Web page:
I modified my example function to return the number of bytes read even if an error occurred during the read. One point to keep in mind with sockets is that a read that returns zero indicates that the connection was closed, and may not necessarily be an error. –  dfjacobs Feb 24 '11 at 7:29

So, the answer to your question depends a fair bit on whether you are using UDP or TCP as your transport.

For UDP, life gets a lot simpler, in that you can call recv/recvfrom/recvmsg with the packet size you need (you'd likely send fixed-length packets from the source anyway), and make the assumption that if data is available, it's there in multiples of packet-length sizes. (I.E. You call recv* with the size of your sending side packet, and you're set.)

For TCP, life gets a bit more interesting - for the purpose of this explanation, I will assume that you already know how to use socket(), bind(), listen() and accept() - the latter being how you get the file descriptor (FD) of your newly made connection.

There are two ways of doing the I/O for a socket - blocking, in which you call read(fd, buf, N) and the read sits there and waits until you've read N bytes into buf - or non-blocking, in which you have to check (using select() or poll()) whether the FD is readable, and THEN do your read().

When dealing with TCP-based connections, the OS doesn't pay attention to the packet sizes, since it's considered a continual stream of data, not seperate packet-sized chunks.

If your application uses "packets" (packed or unpacked data structures that you're passing around), you ought to be able to call read() with the proper size argument, and read an entire data structure off the socket at a time. The only caveat you have to deal with, is to remember to properly byte-order any data that you're sending, in case the source and destination system are of different byte endian-ness. This applies to both UDP and TCP.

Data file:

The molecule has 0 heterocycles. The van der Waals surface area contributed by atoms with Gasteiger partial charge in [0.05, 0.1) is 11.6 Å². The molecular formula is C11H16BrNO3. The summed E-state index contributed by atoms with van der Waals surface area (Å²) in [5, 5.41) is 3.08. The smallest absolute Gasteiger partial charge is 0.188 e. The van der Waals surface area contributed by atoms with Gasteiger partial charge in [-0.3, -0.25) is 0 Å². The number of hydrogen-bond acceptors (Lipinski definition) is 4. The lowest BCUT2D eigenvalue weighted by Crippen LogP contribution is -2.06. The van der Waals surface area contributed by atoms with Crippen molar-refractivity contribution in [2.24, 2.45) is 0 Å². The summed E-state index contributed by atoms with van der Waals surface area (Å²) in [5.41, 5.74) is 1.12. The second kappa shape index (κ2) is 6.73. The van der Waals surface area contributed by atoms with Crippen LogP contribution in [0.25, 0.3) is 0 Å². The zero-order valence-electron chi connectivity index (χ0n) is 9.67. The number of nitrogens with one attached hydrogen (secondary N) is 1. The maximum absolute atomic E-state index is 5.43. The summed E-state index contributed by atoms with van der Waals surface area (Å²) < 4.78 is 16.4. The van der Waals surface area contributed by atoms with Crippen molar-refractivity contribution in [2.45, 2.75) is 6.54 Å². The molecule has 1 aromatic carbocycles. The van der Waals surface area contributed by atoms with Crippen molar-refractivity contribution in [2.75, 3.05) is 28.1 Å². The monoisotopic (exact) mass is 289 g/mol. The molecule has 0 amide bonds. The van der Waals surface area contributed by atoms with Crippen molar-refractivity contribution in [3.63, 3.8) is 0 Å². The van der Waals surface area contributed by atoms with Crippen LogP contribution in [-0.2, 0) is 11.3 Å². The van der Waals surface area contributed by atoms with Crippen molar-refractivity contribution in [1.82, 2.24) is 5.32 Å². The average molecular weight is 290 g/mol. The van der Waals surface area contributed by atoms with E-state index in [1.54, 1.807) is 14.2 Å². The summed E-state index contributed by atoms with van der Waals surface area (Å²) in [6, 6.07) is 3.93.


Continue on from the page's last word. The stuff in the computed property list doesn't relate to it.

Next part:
As far as *NIX socket programming is concerned, I highly recommend W. Richard Stevens' "Unix Network Programming, Vol. 1" (UNPv1) and "Advanced Programming in an Unix Environment" (APUE). The first is a tome regarding network-based programming, regardless of the transport, and the latter is a good all-around programming book as it applies to *NIX based programming. Also, look for "TCP/IP Illustrated", Volumes 1 and 2.

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When you do a read on the socket, you tell it how many maximum bytes to read, but if it doesn't have that many, it gives you however many it's got. It's up to you to design the protocol so you know whether you've got a partial packet or not. For instance, in the past when sending variable length binary data, I would put an int at the beginning that said how many bytes to expect. I'd do a read requesting a number of bytes greater than the largest possible packet in my protocol, and then I'd compare the first int against however many bytes I'd received, and either process it or try more reads until I'd gotten the full packet, depending.

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Sockets operate at a higher level than raw packets - it's like a file you can read/write from. Also, when you try to read from a socket, the operating system will block (put on hold) your process until it has data to fulfill the request.

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This is only true if the socket is not set to be non-blocking. –  Dominic Eidson Sep 24 '08 at 3:09